Joe Lhota Says He's More Than an M.T.A. Chairman and a Giuliani Guy

(Photo: Getty)

(Photo: Getty)

Yesterday afternoon, Joe Lhota, who recently emerged as a leading contender for the Republican nomination in the mayor’s race, sat down with Politicker and discussed his campaign’s future and challenges moving forward, as well as a number of hot-button policy issues. Throughout the interview, Mr. Lhota emphasized his experience while stressing he was not planning to be a clone of former Mayor Rudy Giuliani, whose administration he served in, and that he is not defined by his year running the Metropolitan Transportation Authority, a job that raised his profile in the wake of Hurricane Sandy.

Mr. Lhota, who formally announced his candidacy this morning, said he first seriously thought about making a bid for the city’s highest elected office last year.

“In all honesty, when I thought about running for mayor, it could go back years ago. I don’t think you could be a deputy mayor without thinking [about it] some day. I was even acting mayor a couple times. I started giving serious consideration to this in the middle of 2012,” he answered, sipping coffee. “Post-Sandy, it crystallized for me, because I saw an avenue to win; I saw an avenue to get the nomination … I looked at the candidates running for mayor and I said, ‘You know what? I have the leadership skills necessary to get the job done.’ The city doesn’t need management, it needs leadership.”

However, given the city’s Democratic bent, Mr. Lhota’s quest won’t be easy. After all, we pointed out, he doesn’t possess a personal bank account as massive as Mayor Michael Bloomberg’s to invest in the effort. Though he has Mr. Giuliani’s support, the ex-mayor’s base, which was built some 15 years ago, may have substantially eroded due to the five boroughs’ demographic shifts.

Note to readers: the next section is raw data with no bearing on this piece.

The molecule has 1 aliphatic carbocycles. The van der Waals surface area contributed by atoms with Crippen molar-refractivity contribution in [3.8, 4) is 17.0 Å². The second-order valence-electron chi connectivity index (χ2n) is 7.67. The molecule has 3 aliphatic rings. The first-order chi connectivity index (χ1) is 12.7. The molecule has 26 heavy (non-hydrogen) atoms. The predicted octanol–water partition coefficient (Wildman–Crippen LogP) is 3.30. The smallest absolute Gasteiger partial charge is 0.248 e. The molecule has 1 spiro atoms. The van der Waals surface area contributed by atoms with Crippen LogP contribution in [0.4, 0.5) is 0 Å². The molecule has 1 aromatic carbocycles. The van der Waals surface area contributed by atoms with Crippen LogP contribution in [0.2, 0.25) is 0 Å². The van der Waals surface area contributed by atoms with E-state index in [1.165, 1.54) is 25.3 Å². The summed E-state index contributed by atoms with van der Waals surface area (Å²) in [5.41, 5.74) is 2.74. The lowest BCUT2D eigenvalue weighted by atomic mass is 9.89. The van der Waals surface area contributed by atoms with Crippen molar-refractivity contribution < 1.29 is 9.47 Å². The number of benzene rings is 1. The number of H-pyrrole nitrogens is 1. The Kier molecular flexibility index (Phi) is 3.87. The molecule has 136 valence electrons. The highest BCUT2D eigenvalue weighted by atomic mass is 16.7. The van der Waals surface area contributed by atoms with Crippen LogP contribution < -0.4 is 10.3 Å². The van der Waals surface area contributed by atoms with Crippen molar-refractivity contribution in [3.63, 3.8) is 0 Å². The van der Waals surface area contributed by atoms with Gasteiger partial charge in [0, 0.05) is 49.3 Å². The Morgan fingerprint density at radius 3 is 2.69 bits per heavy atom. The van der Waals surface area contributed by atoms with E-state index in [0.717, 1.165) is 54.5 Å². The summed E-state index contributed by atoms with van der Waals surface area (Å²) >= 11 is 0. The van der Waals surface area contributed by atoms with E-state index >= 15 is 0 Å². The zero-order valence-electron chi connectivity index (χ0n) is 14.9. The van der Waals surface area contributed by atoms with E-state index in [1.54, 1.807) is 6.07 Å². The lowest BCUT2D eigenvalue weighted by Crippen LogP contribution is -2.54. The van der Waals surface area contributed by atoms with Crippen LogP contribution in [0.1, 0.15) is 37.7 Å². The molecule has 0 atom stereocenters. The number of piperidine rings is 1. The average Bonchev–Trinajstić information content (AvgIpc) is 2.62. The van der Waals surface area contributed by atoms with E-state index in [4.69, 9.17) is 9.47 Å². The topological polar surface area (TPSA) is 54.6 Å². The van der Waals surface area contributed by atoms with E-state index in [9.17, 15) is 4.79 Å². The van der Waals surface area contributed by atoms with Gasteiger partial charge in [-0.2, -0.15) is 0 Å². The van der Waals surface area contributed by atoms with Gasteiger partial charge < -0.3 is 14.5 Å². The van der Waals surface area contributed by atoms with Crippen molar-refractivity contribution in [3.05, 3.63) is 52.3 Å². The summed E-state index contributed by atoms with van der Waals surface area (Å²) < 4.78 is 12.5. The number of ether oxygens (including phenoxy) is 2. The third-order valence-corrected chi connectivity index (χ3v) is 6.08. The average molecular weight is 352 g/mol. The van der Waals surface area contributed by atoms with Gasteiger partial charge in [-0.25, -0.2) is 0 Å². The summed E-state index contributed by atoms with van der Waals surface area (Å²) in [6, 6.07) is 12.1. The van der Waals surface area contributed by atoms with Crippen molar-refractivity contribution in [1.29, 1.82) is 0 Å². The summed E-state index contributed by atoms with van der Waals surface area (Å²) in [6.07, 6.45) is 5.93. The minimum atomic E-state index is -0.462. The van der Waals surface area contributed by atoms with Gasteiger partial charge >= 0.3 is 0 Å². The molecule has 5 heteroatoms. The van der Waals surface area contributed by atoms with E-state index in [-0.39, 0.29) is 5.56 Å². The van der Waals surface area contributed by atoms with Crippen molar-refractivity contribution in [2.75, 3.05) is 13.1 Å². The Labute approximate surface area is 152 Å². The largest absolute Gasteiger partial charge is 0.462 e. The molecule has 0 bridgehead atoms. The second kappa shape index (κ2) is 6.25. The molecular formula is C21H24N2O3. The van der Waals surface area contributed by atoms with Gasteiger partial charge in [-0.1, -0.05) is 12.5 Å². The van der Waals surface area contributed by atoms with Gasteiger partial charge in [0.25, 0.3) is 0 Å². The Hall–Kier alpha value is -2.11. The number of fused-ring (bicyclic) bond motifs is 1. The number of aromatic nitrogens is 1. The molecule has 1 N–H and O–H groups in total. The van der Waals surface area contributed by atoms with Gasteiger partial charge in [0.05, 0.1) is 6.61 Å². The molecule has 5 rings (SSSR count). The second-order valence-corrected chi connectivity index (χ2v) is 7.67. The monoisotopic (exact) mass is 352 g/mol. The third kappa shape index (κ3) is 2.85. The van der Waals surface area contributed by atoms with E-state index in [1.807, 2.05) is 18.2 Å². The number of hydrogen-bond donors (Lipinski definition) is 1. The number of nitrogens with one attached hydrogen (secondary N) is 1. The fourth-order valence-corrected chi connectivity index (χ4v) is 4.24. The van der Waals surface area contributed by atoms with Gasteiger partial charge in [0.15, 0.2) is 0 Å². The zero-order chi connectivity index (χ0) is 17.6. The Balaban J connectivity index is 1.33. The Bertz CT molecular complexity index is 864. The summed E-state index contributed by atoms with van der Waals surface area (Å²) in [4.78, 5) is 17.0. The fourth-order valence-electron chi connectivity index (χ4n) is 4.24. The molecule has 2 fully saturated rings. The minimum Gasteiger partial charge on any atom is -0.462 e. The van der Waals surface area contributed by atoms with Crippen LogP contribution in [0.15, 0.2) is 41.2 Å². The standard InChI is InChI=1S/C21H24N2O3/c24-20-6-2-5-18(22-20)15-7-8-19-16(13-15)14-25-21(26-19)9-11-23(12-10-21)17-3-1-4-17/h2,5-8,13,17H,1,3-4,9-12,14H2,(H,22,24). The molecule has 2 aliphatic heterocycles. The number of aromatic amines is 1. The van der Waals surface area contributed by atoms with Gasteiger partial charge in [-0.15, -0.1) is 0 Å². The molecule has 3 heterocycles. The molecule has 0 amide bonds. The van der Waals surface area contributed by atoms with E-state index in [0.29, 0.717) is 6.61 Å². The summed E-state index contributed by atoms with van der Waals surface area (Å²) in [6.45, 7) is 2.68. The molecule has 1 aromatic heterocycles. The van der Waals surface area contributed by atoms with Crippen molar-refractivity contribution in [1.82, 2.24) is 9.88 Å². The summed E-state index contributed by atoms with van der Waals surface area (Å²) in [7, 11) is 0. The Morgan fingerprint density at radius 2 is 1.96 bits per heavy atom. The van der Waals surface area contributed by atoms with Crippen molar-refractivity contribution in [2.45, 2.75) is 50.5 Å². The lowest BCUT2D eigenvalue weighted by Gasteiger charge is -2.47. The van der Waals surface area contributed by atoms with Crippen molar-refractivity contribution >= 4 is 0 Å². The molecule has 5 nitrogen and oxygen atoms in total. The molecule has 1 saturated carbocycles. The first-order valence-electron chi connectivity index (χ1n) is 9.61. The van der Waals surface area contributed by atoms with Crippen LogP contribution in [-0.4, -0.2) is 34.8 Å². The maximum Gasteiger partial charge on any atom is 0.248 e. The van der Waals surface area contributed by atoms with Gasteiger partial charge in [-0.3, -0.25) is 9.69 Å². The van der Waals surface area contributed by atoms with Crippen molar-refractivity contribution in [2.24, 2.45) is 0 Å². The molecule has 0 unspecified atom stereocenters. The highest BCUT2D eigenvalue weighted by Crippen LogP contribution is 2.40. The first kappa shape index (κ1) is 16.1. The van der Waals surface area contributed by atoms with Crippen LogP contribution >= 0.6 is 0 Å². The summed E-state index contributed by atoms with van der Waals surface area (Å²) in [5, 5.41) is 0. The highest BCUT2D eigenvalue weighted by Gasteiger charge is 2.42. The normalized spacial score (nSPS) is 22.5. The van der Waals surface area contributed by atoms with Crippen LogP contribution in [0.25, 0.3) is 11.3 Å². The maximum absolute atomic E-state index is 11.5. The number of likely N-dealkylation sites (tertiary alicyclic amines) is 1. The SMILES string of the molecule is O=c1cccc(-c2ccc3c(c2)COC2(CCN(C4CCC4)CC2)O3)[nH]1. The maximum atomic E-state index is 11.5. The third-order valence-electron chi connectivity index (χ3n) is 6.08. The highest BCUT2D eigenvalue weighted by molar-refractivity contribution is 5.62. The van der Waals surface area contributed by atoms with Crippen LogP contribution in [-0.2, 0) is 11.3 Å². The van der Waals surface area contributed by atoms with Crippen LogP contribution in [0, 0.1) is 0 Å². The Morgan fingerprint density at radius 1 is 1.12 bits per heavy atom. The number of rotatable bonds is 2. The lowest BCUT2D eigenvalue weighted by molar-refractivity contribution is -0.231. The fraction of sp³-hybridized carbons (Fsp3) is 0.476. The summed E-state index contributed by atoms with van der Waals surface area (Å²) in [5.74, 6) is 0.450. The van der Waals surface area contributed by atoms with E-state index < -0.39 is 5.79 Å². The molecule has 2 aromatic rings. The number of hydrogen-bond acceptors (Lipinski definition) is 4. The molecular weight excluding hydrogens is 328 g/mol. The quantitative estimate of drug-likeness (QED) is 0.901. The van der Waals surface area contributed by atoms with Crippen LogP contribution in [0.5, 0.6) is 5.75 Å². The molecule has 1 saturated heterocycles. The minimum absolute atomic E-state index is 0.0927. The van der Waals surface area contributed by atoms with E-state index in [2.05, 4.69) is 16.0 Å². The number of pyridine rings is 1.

“I’m going far beyond the Giuliani coalition,” he answered, adding he expects to be able to scoop up many Democratic and unaffiliated voters. “There’s not a community in the city that I won’t go to. There’s not a community in this city that I won’t try to get their votes. This idea of tying me to Giuliani is quite unique. I know Rudy Giuliani. I like Rudy Giuliani. I worked with him during his administration. But we’re completely different people. “

On the “social issues,” Mr. Lhota said he was “much more progressive than Rudy is, and that’s where really differences lie.” Unlike Mr. Giuliani, Mr. Lhota said he backs same-sex marriage, and in an interview with Capital New York, he expressed support for marijuana legalization. In the same piece, he described himself as a “libertarian.”

Despite his desire to distance himself from Mr. Giuliani, Mr. Lhota doesn’t want to fully embrace the libertarian brand.

“The ‘libertarian’ thing was a mistake on my part for saying it, but I am,” he mused when we brought up the term.

Another possible obstacle for Mr. Lhota’s mayoral aspirations is that the most recent item on his résumé was managing the M.T.A., a financially troubled state agency he left after just one year. Despite praise he received for his post-Sandy recovery efforts, Mr. Lhota was forced to enact an unpopular fare hike right before announcing his resignation, something he described at the time as a “profile in courage.”

“The idea that they’re fiscally worse off today than they were a year ago is just false,” Mr. Lhota said of the agency he once led, placing the blame for the M.T.A.’s woes on forces beyond his control and claiming he did much to improve the situation. “That being said, there is a systemic structural balance problem at the M.T.A. The paradigm that was created in the 1960s, when the M.T.A. was created … has reversed itself. The commitments on the part of the state government and the city government have gone in a different direction.”